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Tuesday, 01 March 2016 09:12

Confronting family violence: A challenge for the Church to make a difference

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FamilyViolenceForum2016"We are moving closer to almost two women who die due to family violence each week in Australia," said Good Samaritan Sister Michelle Reid who joined Paul Linossier, Chief Executive of Wesley Mission and other panellists at a public forum addressing family violence during the ‘Review, Reimagine, Renew’ mission conference.

The issue of family violence cannot be relegated to just another social justice issue that we need to pay attention to, Paul Linossier, Chief Executive of Wesley Mission, told church leaders at a public forum addressing family violence on Wednesday 24 February.

"We are talking about men’s violence against women, physical and sexual violence. We are talking about the litany of controlling behaviours that exclude and denigrate and over time demoralise, abuse and marginalise women.

Family violence is a factor in most cultures on our globe but it is clearly present and strong in Australian culture."

Gathered at the Australian Catholic University, Melbourne, Linossier told the leaders that this is "an uncomfortable conversation if it goes far enough because it drives to the heart of our culture, the heart of our social arrangements and our view of the human person."

"There is one over riding precondition that allows men’s violence towards women to occur and it is gender inequality. There is a pervading bias towards men.

Men represent 60 per cent of the global workforce and they represent 95 per cent of the CEOs in the worlds largest corporations. Women represent only 29 per cent of board members in those organisations and 27 per cent or less of the senior leadership teams in those organisations. There is a global and occupational discrimination, gender-based, agenda happening.

The good news is that men’s violence against women is preventable."

Linossier is a former CEO of Our Watch; an organisation set up to drive change against the culture, behaviours and attitudes that underpin and create violence against women and children. He showed a video, published by Our Watch at the end of 2015, called Let’s change the story. The clip focuses on reducing the gendered drivers of violence against women.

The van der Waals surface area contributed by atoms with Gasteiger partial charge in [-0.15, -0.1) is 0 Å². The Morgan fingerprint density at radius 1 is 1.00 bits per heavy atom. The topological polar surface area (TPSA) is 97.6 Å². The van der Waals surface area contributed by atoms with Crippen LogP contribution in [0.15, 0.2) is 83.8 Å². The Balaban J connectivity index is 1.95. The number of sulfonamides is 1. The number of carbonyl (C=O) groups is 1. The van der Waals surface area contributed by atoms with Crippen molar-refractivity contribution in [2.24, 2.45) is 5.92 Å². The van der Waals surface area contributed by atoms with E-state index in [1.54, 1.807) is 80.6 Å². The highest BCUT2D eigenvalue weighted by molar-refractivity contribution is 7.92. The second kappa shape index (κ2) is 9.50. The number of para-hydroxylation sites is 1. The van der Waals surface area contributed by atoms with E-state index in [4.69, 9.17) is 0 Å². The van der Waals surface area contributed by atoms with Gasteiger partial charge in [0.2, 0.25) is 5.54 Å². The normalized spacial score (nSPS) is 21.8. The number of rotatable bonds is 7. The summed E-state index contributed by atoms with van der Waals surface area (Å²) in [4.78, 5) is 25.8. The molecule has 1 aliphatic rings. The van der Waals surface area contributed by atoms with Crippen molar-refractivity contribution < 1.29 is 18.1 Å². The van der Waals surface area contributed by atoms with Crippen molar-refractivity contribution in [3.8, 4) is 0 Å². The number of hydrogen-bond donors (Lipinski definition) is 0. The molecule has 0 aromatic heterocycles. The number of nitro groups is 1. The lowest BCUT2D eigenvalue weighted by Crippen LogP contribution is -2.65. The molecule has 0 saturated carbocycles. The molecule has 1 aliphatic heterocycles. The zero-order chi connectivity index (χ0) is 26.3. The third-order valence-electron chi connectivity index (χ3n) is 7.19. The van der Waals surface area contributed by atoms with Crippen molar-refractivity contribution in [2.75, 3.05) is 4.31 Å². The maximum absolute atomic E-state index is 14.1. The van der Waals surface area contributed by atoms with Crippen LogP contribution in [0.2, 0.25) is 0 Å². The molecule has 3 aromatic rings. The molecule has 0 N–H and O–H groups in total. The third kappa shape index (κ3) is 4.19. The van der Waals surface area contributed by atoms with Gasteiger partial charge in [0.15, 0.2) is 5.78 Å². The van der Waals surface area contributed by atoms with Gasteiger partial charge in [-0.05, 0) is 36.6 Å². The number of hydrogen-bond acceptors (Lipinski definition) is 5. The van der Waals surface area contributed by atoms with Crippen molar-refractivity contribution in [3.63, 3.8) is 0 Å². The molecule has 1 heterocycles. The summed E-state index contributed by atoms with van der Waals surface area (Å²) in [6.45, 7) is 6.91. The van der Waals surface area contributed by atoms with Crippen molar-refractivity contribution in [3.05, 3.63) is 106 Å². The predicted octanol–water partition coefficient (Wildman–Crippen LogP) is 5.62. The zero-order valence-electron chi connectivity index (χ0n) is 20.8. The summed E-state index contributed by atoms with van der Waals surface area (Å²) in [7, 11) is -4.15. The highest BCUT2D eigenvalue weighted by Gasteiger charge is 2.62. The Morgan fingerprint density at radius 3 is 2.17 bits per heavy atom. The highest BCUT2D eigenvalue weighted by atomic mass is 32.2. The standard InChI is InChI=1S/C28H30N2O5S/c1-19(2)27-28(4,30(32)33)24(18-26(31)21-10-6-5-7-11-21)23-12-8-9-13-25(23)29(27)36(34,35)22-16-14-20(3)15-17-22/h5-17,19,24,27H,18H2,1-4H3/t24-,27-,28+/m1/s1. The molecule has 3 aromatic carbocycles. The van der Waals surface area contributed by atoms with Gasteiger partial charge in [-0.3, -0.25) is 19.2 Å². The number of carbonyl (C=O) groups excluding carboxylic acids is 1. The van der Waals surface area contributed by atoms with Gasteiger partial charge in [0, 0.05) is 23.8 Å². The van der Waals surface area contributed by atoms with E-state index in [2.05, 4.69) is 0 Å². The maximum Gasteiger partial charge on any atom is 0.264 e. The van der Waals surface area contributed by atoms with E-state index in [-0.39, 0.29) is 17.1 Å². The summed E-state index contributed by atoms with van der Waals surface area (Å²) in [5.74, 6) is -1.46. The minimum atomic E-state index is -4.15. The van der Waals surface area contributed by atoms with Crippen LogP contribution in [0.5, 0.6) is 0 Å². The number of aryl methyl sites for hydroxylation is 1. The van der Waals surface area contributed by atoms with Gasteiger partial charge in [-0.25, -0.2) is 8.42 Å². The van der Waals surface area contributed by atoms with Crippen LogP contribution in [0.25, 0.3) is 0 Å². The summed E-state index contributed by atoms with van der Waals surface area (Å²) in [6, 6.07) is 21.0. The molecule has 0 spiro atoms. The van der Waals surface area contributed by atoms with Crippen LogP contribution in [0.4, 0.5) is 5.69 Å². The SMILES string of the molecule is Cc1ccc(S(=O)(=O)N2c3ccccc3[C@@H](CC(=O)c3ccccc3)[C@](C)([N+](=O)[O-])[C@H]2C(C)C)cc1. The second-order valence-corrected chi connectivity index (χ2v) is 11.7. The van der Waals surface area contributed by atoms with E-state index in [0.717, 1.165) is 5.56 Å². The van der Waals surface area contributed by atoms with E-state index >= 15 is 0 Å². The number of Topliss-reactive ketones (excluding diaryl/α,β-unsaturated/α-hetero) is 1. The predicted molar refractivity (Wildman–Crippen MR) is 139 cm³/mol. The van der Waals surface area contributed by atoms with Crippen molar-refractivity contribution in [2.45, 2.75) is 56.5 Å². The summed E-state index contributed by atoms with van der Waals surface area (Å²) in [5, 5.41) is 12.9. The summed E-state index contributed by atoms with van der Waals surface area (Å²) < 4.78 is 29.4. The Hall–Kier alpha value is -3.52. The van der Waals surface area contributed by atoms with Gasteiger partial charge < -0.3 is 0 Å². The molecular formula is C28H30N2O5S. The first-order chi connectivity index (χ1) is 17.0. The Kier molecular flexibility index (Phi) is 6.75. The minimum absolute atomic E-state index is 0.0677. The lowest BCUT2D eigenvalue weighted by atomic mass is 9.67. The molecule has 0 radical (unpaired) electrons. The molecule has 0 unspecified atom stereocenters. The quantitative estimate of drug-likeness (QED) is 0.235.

Sr Michelle Reid sgs, Manager at the Good Samaritan Inn, said the current family violence statistics are shocking. ‘We are moving closer to almost two women who die due to family violence each week in Australia.’

"It’s important to note, the abusers are not strangers but generally an intimate partner.

Gender inequality is at the basis of this social epidemic. It includes structural and institutional inequality. It begins with the individual. How I am formed in my beliefs, expectations and understandings about how I should be treated as a woman, a child or a man," Sr Reid explained.

"Communities attitudes and behaviours must change. That’s a huge challenge."

The Good Samaritan Inn provides crisis accommodation for women who are victims of domestic violence. Four years ago, the centre decided to enter the field of prevention against such violence.

Commencing the "We can do it", respectful relationships project, in three high schools over a three-year period, the project brought about change in students from awareness and understanding to a change in behaviours and attitudes about family violence.

"We worked with the schools to achieve cultural change," Sr Reid said.

A report and two videos about the "We can do it" project findings will be available as part of the mission conference papers.

This is an extract from an article from ACBC Communications which you can read in full at the website of the Catholic Archdiocese of Melbourne.